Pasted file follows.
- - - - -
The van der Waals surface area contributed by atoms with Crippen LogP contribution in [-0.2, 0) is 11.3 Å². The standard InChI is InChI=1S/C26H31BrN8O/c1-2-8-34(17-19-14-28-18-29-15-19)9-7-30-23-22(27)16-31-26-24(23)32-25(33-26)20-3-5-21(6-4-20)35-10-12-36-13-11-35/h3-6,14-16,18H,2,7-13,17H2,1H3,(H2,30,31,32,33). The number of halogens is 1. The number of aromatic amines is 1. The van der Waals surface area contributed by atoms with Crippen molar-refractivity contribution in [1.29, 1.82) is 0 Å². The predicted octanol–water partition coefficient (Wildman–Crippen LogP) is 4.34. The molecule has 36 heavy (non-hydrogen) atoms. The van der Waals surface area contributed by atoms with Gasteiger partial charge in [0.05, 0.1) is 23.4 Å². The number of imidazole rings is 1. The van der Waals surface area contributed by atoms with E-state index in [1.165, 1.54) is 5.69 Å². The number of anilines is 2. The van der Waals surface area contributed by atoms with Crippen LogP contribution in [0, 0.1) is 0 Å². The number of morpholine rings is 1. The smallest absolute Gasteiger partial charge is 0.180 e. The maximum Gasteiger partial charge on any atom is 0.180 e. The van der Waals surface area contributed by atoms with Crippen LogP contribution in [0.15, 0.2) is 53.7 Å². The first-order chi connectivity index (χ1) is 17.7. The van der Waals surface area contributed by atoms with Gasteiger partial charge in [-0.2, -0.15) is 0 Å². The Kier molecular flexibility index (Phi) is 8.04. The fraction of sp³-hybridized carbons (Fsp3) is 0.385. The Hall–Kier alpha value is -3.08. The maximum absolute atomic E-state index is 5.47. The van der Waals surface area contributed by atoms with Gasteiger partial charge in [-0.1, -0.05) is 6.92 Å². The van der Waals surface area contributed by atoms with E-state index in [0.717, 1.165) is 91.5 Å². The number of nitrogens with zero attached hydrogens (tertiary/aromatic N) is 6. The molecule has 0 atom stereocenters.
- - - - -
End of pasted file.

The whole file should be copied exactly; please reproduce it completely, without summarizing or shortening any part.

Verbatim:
The van der Waals surface area contributed by atoms with Crippen LogP contribution in [-0.2, 0) is 11.3 Å². The standard InChI is InChI=1S/C26H31BrN8O/c1-2-8-34(17-19-14-28-18-29-15-19)9-7-30-23-22(27)16-31-26-24(23)32-25(33-26)20-3-5-21(6-4-20)35-10-12-36-13-11-35/h3-6,14-16,18H,2,7-13,17H2,1H3,(H2,30,31,32,33). The number of halogens is 1. The number of aromatic amines is 1. The van der Waals surface area contributed by atoms with Crippen molar-refractivity contribution in [1.29, 1.82) is 0 Å². The predicted octanol–water partition coefficient (Wildman–Crippen LogP) is 4.34. The molecule has 36 heavy (non-hydrogen) atoms. The van der Waals surface area contributed by atoms with Gasteiger partial charge in [0.05, 0.1) is 23.4 Å². The number of imidazole rings is 1. The van der Waals surface area contributed by atoms with E-state index in [1.165, 1.54) is 5.69 Å². The number of anilines is 2. The van der Waals surface area contributed by atoms with Crippen LogP contribution in [0, 0.1) is 0 Å². The number of morpholine rings is 1. The smallest absolute Gasteiger partial charge is 0.180 e. The maximum Gasteiger partial charge on any atom is 0.180 e. The van der Waals surface area contributed by atoms with Crippen LogP contribution in [0.15, 0.2) is 53.7 Å². The first-order chi connectivity index (χ1) is 17.7. The van der Waals surface area contributed by atoms with Gasteiger partial charge in [-0.2, -0.15) is 0 Å². The Kier molecular flexibility index (Phi) is 8.04. The fraction of sp³-hybridized carbons (Fsp3) is 0.385. The Hall–Kier alpha value is -3.08. The maximum absolute atomic E-state index is 5.47. The van der Waals surface area contributed by atoms with Gasteiger partial charge in [-0.1, -0.05) is 6.92 Å². The van der Waals surface area contributed by atoms with E-state index in [0.717, 1.165) is 91.5 Å². The number of nitrogens with zero attached hydrogens (tertiary/aromatic N) is 6. The molecule has 0 atom stereocenters.